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Discussion Starter #1
I installed a new deck a few months ago, with the intent of replacing speakers and adding in 1 10" sub and amp. I don't need a lot of bump, just a little extra.

I haven't gotten around to either yet, and just blew a speaker in the front passenger door.

I am looking for ideas on how to mount a sub and amp combo in the car. I have a 1st Gen OBW.

I had thought about mounting the amp on the inside of the hatch, and routing the wires behind the trim and through the rubber sleeves where all the other wires are routed. Has anyone done this?

I do not want a loose box, but I do want it removable, and the smaller the better. I am looking at a shallow mount more than likely, so it's pretty much all about size. I already have a box that works, but I haven't thought of a decent way to secure it without looking like crap.

Thanks guys,
Dave
 

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BoarderM - Clean install.

98Scooby - If you've got some fiberglass skills anything is possible. Like BoarderM showed a fiberglass box can be installed nearly anywhere, and in some cases where you loose zero usable space.
 

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If you still have stock speakers, I would start with replacing them and see how it works out. You might decide you don't need an amp or sub.
 

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Discussion Starter #6
Here's my setup. I'm a snowboader so I need my trunk space for gear so a big ol box is out of the question. My sub is a custom box with a 10 inch shallow mount Alpine.
I like the box set up, did you buy that or make it?

As for amp location, I had thought of that, but I keep stuff stored in that location.
 

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The box is home made. It was made with fiberglass, mdf and duraglass. The volume on the side of the trunk is around 1 cubic ft. which was perfect for my subwoofer.
 

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There really weren't any plans when I built the sub. Basically, the side wall of the trunk acted like a mold for the back of the sub box. I used cardboard to make a template for the front and the top. When the fit was just right, I transfered it to mdf. I got rid of the template a while ago but it's really easy to make one up through trial and error.
 

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Discussion Starter #10
Wow thanks BoarderM, I think I might go that route. I really like it!

I have never used fiberglass before, but I know it's not horrible to do, especially if it won't be visible. But what did you use to cover everything first, looks like some kind of tape?

I am also a snowboarder (well just getting back into it). So having all the space available will be great!
 

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That's green painter's tape. It just releases a little easier. I did 2 layers of tape to make sure I didn't get any seepage. Make sure you cover all surfaces with newspaper and cardboard. It's amazing how easy it is to accidentally get resin everywhere.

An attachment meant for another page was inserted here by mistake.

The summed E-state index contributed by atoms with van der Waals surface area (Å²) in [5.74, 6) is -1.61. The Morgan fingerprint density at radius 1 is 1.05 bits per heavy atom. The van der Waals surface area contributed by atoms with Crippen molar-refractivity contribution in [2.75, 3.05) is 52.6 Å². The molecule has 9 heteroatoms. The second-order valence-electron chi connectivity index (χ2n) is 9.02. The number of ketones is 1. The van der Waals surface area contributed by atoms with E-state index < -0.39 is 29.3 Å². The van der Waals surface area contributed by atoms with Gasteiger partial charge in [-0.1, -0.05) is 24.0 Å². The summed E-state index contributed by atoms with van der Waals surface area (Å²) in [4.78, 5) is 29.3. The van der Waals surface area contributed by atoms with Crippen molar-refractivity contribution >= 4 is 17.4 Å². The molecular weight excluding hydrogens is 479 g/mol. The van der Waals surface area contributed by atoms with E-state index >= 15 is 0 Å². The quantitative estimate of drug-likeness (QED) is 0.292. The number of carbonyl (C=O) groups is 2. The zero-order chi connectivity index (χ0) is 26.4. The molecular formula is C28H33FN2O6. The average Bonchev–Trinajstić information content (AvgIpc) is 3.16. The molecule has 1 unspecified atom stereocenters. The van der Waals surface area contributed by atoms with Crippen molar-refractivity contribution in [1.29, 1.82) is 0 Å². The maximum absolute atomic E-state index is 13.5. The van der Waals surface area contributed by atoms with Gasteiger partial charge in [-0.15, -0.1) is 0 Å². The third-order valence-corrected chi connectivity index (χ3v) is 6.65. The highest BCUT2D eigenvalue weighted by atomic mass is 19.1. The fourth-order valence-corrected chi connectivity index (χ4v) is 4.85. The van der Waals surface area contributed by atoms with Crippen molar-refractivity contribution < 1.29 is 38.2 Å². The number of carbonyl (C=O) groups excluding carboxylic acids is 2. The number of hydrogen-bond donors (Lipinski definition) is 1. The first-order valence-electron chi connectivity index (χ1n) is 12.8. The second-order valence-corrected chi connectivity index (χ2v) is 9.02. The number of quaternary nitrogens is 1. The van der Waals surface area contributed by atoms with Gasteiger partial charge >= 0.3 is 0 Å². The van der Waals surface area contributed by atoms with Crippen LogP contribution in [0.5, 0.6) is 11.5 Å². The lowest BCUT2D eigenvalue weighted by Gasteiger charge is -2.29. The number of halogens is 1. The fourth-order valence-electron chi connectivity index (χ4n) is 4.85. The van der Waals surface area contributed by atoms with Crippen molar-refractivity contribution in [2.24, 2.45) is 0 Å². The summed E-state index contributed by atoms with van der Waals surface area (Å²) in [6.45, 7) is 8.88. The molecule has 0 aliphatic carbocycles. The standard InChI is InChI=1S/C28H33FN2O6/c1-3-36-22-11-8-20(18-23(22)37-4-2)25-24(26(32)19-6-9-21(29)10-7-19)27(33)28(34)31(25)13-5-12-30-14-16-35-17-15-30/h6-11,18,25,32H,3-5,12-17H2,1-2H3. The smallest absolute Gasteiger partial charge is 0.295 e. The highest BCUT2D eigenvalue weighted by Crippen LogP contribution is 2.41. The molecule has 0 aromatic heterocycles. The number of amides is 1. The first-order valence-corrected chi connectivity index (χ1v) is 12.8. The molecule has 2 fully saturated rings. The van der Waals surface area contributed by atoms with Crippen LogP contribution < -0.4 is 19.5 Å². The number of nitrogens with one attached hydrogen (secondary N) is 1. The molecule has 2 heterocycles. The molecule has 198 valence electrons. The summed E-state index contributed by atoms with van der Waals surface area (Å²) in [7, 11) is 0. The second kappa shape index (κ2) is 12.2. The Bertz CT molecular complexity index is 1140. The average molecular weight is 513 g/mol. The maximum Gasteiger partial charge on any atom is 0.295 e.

You don't need to buy mixing cups. Just get a bunch of Starbucks plastic cups. They work awesome. Mix up no more than 4 oz. at a time. Anymore and you'll risk running out of time and wasting resin. You only have about 5 or 6 minutes to use what's in the cup. Try to work when it's cool and not in the sun. The warmer it is, the faster it cures. Make sure that you have a pile of precut strips of fiberglass mat or cloth ready to go.
You'll need a paint brush to apply the resin. I went through about 20 brushes. Thank you dollar store.
Once I had a few layers down, it was strong enough to pull out. It made it alot easier to apply fiberglass when it's not in the car. Just make sure you do alot of trial fittings in between fiberglassing so the shape doesn't change.
You're going to need lots of latex gloves as well as filtered mask. The fumes are pretty toxic.
 

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Discussion Starter #12
Thanks for the advice, I hadn't thought about fiberglass, but thought that was a good spot for a box.

Just out of curiosity, what do you have for a head unit and door speakers?
 

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BoarderM - Nice work on the sub and great pics. I'm planning on doing the same. How did you attach the mdf to the fiberglass? and how thick did you make the fiberglass?

Thanks
 

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The fiberglass was about 5-6 layers which turned out to be between 1/8"-1/4". I think the general rule would be that it should not flex at all when pushed with a finger. It should be rock solid.
As far as how I bonded the mdf to the fiberglass, I used duraglass. Duraglass is a fiberglass filled body filler made by USC that is super strong and can provide structural strength. I think it's epoxy based rather than polyester making it far superior to stuff like regular bondo. Don't use bondo. Duraglass is what the pros would use when making subs.
 
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